The first act is cloaked in disconcerting dread. Hill, who clearly emulates the old-school “man’s man” craftsmanship of directors like Howard Hawks and John Ford, doesn’t wear his work heavily in the tradition of many contemporary American directors. The swamp setting appears to be swallowing the Guards alive before they’re even in danger. The green of the moss, which hangs everywhere, is seemingly conscious and malevolent, rather than encouragingly fertile, and this aliveness contrasts with the stagnant water that’s always at least at the level of the soldiers’ ankles, as well as the trees, many of which are as green as the moss, but others of which are dead and somehow dried out despite the preponderance of water. In the face of this primordial realm, the soldiers’ initial strutting is rendered immediately pitiful in a manner that refreshingly evades the kind of armchair-pacifist criticism that might ironically cheapen the soldiers’ ordeal with stock outrage. You don’t feel smug superiority toward these men because you fear the trap they are clearly setting for themselves.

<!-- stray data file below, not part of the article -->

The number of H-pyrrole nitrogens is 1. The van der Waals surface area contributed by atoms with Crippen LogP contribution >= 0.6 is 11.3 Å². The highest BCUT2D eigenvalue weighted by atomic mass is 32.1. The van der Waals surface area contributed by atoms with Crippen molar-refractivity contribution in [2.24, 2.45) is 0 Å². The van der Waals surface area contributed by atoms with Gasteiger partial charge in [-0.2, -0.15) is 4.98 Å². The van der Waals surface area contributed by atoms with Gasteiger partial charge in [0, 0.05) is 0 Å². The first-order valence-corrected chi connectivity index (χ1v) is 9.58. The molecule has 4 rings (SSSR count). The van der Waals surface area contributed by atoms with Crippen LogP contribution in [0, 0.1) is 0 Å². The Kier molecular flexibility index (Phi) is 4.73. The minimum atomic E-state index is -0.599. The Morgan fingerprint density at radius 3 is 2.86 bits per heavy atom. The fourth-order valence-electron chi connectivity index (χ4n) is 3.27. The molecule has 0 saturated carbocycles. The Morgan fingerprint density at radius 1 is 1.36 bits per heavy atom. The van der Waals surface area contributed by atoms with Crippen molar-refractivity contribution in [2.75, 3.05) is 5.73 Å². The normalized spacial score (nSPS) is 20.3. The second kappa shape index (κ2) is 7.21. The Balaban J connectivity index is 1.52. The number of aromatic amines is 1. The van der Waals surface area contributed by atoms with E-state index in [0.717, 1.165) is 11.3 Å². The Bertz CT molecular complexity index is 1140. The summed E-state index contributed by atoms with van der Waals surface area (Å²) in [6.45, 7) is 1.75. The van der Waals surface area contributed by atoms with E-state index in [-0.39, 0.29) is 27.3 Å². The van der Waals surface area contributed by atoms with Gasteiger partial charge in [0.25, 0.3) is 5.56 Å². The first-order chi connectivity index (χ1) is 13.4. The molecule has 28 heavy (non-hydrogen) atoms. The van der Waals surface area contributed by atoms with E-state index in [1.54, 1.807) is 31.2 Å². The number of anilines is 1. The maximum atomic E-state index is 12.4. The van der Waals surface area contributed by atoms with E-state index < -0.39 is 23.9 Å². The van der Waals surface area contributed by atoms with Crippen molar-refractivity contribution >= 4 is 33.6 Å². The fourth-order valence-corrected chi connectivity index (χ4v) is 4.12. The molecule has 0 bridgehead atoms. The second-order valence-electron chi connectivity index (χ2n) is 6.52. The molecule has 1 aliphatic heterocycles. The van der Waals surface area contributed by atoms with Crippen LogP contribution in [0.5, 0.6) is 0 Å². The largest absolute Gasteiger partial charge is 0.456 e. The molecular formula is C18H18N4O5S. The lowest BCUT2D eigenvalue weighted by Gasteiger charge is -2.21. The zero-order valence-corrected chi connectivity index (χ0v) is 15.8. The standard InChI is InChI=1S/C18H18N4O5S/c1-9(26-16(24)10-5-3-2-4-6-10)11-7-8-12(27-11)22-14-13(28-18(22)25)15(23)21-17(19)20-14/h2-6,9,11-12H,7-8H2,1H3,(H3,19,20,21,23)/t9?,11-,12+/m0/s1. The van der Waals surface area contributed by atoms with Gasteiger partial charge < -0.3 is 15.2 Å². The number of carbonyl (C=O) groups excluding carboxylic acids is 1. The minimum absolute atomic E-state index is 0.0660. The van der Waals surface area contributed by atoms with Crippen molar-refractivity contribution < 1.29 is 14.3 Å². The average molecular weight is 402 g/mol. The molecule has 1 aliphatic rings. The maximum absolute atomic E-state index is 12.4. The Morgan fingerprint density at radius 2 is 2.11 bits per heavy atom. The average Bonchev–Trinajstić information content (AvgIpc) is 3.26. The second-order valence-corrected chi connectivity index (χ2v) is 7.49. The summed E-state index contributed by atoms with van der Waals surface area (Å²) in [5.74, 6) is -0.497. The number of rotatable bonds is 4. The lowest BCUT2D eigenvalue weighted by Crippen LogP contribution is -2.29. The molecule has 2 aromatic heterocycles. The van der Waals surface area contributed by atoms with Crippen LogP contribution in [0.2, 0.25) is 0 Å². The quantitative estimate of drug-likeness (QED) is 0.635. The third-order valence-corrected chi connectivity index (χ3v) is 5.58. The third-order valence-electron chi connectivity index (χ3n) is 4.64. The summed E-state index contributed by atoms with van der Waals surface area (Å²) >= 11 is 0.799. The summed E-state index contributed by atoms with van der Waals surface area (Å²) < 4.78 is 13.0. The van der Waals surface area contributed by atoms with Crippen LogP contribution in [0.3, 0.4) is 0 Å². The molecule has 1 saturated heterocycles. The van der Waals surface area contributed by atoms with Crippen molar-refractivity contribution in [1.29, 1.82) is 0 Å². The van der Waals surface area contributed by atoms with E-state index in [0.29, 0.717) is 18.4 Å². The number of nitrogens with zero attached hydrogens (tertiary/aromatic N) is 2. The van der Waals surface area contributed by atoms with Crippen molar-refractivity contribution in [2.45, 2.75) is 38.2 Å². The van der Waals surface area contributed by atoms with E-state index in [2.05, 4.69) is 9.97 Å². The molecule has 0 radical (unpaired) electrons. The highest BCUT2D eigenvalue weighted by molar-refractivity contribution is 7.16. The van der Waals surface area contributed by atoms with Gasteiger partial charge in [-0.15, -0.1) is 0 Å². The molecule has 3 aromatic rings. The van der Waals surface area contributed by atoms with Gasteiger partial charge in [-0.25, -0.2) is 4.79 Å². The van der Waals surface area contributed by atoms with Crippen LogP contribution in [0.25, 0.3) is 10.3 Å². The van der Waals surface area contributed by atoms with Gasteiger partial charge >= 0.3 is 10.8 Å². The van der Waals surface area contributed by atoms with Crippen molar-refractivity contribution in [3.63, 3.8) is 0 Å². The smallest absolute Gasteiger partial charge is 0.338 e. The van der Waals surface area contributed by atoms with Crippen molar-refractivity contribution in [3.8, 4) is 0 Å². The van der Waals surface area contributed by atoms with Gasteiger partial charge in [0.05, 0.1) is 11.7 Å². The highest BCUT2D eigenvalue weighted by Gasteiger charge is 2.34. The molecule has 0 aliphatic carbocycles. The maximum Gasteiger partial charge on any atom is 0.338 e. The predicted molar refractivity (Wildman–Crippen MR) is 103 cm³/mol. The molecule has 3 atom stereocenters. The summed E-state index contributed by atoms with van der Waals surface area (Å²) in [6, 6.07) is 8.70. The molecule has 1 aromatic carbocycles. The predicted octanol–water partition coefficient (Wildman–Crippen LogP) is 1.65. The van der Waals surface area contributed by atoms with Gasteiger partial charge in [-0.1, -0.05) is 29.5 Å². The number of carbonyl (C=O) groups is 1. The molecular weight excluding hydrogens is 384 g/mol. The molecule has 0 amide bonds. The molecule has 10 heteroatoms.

Southern Comfort is the kind of film that you remember as being more violent than it actually is. As in The Texas Chainsaw Massacre, you have the feeling in this film of social breakdown, of an erosion of conventionally orienting perspectives. Hill has steadfastly denied that he explicitly intended a Vietnam allegory, but that scans as willed stubbornness in the context of the 1970s setting and the implicit jungle imagery and the terrified, out-armed soldiers (in a macabre metaphorical touch, they’re mostly firing blanks) who’re forced to engage in a battle they don’t understand on turf that’s entirely and disastrously alien, and who’re subsequently destroyed by a theoretically disadvantaged native enemy. The violence arrives in quick, poetic bursts, but that poetry is morally contextualized by Hill’s command of pace and of flow, and by his heightening of the terrifying emptiness that precedes the carnage, particularly in the movement of the soldiers, whether they’re walking or floating down the river. (In one telling moment, Hill superimposes shots of an expository conversation overtop images of marching, so as to avoid the awkward herky-jerky stop-and-start rhythm of more conventional thrillers.)